This implies that paradoxically, when you have certainty even though it would seem that certainty would render it impossible for you to choose otherwise, yet you have the greatest degree of free choice because your certainty gives you the strength and the freedom to choose what you know is right, and when you choose what is wrong in such a situation it’s not really a choice at all but a “giving in,” buckling under pressure.

I’m curious to hear your thoughts on this. WordPress might be kind enough to approve your comments without me if it’s clearly not spam, but in principle I’ll be back in a little over a week.

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Freedom Within

In the process of clarifying my values through the Hutzell workbook I’m starting to notice a value of mine that was difficult for me to name with one word. I thought of vitality, intensity, letting go, immersion, throwing myself into or losing myself in something. What came to mind was one time this past year when my two year old grandson came to our house. He took my hand and started to dance with me, and he said “Let’s be wild!” To him, being wild means the same thing as having fun because when he’s busy having fun people tell him he’s being wild.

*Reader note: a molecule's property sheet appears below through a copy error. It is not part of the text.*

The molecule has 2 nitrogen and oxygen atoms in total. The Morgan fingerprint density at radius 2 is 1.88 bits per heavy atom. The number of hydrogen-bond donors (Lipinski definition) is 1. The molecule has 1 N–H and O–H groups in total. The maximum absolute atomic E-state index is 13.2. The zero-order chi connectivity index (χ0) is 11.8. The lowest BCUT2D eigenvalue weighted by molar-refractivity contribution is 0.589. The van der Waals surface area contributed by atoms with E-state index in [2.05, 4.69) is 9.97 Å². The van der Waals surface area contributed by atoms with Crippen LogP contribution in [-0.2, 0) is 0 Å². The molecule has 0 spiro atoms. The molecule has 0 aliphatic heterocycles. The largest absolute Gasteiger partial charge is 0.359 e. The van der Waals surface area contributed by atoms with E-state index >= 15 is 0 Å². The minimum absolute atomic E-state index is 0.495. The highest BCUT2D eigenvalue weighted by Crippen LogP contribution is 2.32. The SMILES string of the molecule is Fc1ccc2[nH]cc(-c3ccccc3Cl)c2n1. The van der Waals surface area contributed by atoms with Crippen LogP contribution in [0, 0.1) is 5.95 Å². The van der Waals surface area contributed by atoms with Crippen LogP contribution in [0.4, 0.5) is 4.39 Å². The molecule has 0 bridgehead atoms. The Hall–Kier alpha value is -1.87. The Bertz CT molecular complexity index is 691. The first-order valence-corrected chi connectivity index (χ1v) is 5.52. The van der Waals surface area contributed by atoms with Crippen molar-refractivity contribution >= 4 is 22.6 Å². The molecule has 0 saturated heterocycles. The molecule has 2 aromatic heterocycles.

I identify with him. When I’m at a wedding dancing in a circle dance and I close my eyes so that I can really get into the dancing and be totally supported by the hands holding me, it’s because I want to be wild. When I go jogging in the morning and feel the spirit moving me I want to be wild. When I play bongos and put my passion into the rhythm I want to be wild. I want to be free.

In the Jewish calendar, this is the season of freedom. So what is freedom? Frankl spoke about freedom “from” and freedom “to.” When Nick Vujicic explains that he gets up again for the umpteenth time after falling repeatedly, he is demonstrating what it means to be free. And when you see students in his audience with tears in their eyes because they are painfully aware of the perceived invisible barriers in their lives, it is because they are aware that they are not free. (By the way I think you’ll find that in a different video, not this one.)